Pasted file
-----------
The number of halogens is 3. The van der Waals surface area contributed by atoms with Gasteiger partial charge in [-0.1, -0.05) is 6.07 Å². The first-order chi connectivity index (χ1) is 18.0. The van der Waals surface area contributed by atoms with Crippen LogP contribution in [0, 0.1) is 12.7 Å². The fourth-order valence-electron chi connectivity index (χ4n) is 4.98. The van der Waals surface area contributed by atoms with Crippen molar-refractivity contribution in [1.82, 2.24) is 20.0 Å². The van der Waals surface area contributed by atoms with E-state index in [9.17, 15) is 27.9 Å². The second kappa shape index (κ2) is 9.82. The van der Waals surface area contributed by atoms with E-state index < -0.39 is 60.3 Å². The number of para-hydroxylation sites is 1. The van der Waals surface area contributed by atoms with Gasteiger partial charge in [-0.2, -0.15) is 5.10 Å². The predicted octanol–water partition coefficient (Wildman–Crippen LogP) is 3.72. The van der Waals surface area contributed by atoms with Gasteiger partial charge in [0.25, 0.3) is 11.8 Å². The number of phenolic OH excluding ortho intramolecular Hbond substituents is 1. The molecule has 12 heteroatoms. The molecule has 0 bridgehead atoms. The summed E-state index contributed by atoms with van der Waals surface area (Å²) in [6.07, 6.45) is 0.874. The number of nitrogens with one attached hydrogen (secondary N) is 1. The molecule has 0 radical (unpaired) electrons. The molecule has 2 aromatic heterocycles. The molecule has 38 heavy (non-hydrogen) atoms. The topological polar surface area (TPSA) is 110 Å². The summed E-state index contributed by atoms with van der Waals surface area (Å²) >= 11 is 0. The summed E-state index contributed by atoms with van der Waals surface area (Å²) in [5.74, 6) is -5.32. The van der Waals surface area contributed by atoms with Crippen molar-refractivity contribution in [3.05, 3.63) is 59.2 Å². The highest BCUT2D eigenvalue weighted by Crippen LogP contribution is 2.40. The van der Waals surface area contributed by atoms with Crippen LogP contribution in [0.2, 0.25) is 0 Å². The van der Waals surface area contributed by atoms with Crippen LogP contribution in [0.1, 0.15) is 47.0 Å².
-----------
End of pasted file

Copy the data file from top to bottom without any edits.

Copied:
The number of halogens is 3. The van der Waals surface area contributed by atoms with Gasteiger partial charge in [-0.1, -0.05) is 6.07 Å². The first-order chi connectivity index (χ1) is 18.0. The van der Waals surface area contributed by atoms with Crippen LogP contribution in [0, 0.1) is 12.7 Å². The fourth-order valence-electron chi connectivity index (χ4n) is 4.98. The van der Waals surface area contributed by atoms with Crippen molar-refractivity contribution in [1.82, 2.24) is 20.0 Å². The van der Waals surface area contributed by atoms with E-state index in [9.17, 15) is 27.9 Å². The second kappa shape index (κ2) is 9.82. The van der Waals surface area contributed by atoms with E-state index < -0.39 is 60.3 Å². The number of para-hydroxylation sites is 1. The van der Waals surface area contributed by atoms with Gasteiger partial charge in [-0.2, -0.15) is 5.10 Å². The predicted octanol–water partition coefficient (Wildman–Crippen LogP) is 3.72. The van der Waals surface area contributed by atoms with Gasteiger partial charge in [0.25, 0.3) is 11.8 Å². The number of phenolic OH excluding ortho intramolecular Hbond substituents is 1. The molecule has 12 heteroatoms. The molecule has 0 bridgehead atoms. The summed E-state index contributed by atoms with van der Waals surface area (Å²) in [6.07, 6.45) is 0.874. The number of nitrogens with one attached hydrogen (secondary N) is 1. The molecule has 0 radical (unpaired) electrons. The molecule has 2 aromatic heterocycles. The molecule has 38 heavy (non-hydrogen) atoms. The topological polar surface area (TPSA) is 110 Å². The summed E-state index contributed by atoms with van der Waals surface area (Å²) >= 11 is 0. The summed E-state index contributed by atoms with van der Waals surface area (Å²) in [5.74, 6) is -5.32. The van der Waals surface area contributed by atoms with Crippen molar-refractivity contribution in [3.05, 3.63) is 59.2 Å². The highest BCUT2D eigenvalue weighted by Crippen LogP contribution is 2.40. The van der Waals surface area contributed by atoms with Crippen LogP contribution in [0.2, 0.25) is 0 Å². The van der Waals surface area contributed by atoms with Crippen LogP contribution in [0.1, 0.15) is 47.0 Å².